Can Savile Row adapt to social distancing?
The epicenter of British fashion since the swinging sixties, London’s Savile Row is world-renowned for practically inventing bespoke men’s tailoring, and helping suits become more than just business wear. But in the wake of the Coronavirus pandemic, the traditional elements of tailoring — particularly the close contact required to personalize a suit truly — is arguably too unsafe to continue as normal for the time being. The big question is can they adapt to social distancing.
In terms of its physical presence, Savile Row’s brick and mortar stores are doing their best to negotiate decreases in rent and business rates, “guided by supply and demand.” And with lockdown measures being imposed and lifted as the infection rate ebbs and flows in local areas, it also leaves the short term need for suits in the dust. All this is to say that Savile Row is facing a more uncertain future than ever. But is there a light at the end of the tunnel for London’s most fashionable street?
How will the stores survive?
With 21 boutique tailors operating on Savile Row, there are some big names in the world of bespoke menswear that face severe financial difficulty if they don’t receive adequate support from landlords or the government. And while not anticipating the current crisis, some brands may already be better insured than others. For example, having only recently returned to their Soho spiritual home, Hackett’s formalwear has long been available off-the-rack in their high street stores and online.
However, even before the pandemic, Savile Row began losing some of its flagship brands, including Chester Barrie and Hardy Amies, which had been there since 1937 and 1945. As Robb Report points out, this leaves thirteen vacant storefronts and counting, all up against rents and rates, which are “unsustainable for craft businesses and give little incentive for newer, more agile houses to set up shop.” That said, newer arrivals like Cad & The Dandy — which, as GQ points out, was founded by two former bankers during the last recession — not only fit that category but have managed to pivot their services to the times, manufacturing PPE from their Savile Row address. This demonstrates what the road’s less traditional tailors are capable of, even if it won’t necessarily guarantee that they will be able to keep the lights on in the long term.
How will the art of tailoring change?
But it isn’t just the financial losses brought on by the Covid-19 pandemic, which will see significant upheaval in the world of fine men’s tailoring. The practice itself needs to change dramatically to accommodate social distancing measures, even as non-essential shops have been allowed to reopen. After all, the primary thing that separates a bespoke suit from its prêt-à-porter counterpart is the craftsmanship that goes into fitting it precisely to the wearer’s body shape and specifications. And, as Savile Row tailor’s managing director William Skinner put it to Fortune Magazine recently, “If you say socially distancing to make a suit, the two don’t mix. It’s like oil and water.”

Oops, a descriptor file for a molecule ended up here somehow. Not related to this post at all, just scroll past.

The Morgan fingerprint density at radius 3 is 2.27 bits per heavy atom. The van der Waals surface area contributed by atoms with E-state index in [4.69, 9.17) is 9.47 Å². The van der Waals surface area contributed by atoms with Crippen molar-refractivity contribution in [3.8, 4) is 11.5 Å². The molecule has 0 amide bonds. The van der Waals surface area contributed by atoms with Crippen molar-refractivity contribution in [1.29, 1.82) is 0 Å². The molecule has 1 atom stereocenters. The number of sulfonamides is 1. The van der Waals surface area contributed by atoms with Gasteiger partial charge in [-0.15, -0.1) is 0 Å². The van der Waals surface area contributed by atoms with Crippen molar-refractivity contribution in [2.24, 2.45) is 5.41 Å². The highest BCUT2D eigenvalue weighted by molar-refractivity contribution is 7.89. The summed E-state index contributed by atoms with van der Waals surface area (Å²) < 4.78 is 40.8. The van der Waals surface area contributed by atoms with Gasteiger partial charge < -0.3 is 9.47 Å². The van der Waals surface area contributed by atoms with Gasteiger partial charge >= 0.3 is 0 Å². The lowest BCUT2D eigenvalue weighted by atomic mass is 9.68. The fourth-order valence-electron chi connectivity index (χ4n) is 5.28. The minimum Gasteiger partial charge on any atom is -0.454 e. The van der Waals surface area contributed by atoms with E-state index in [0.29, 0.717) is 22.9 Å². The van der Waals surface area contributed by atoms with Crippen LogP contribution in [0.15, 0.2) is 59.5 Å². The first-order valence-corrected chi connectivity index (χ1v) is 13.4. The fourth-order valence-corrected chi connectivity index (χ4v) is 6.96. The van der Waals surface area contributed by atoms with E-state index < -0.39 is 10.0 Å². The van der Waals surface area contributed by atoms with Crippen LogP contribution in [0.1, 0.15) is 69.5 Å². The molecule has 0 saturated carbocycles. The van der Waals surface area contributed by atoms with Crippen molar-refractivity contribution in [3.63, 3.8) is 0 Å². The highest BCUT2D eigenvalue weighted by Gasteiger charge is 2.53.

From the proximity between tailor and customer to the repeat visits to ensure the suit is exactly right, the entire process takes, as Fortune notes, “at least 10 to 12 weeks of hands-on work”, and requires a great deal of direct contact. Some Savile Row tailors have begun conducting home visits and virtual consultations or extending their usually selective opening hours to accommodate for both pent-up lockdown demand and extreme cleaning measures.
Still, for a profession that is so steeped in tradition, having to make these adaptations seems to become surprisingly easy to the tailors at Savile Row so far. Many are optimistic about the future and about the feelings of their customers. “As we go further down the line,” Skinner told Fortune, “I think people will be able to get a piece of normality and wear beautiful clothes.” For the sake of the British sartorial institution that is Savile Row, let’s hope so.
With so many businesses struggling to survive and figure out what business shifts will come out of this pandemic. It’s also important to reflect on our relationships during these times for our good mental health. As businesses struggle, so are our friendships as we are forced to adapt to social distancing, exacerbating our anxiety. Make sure to not only take care of your business but your well-being as well.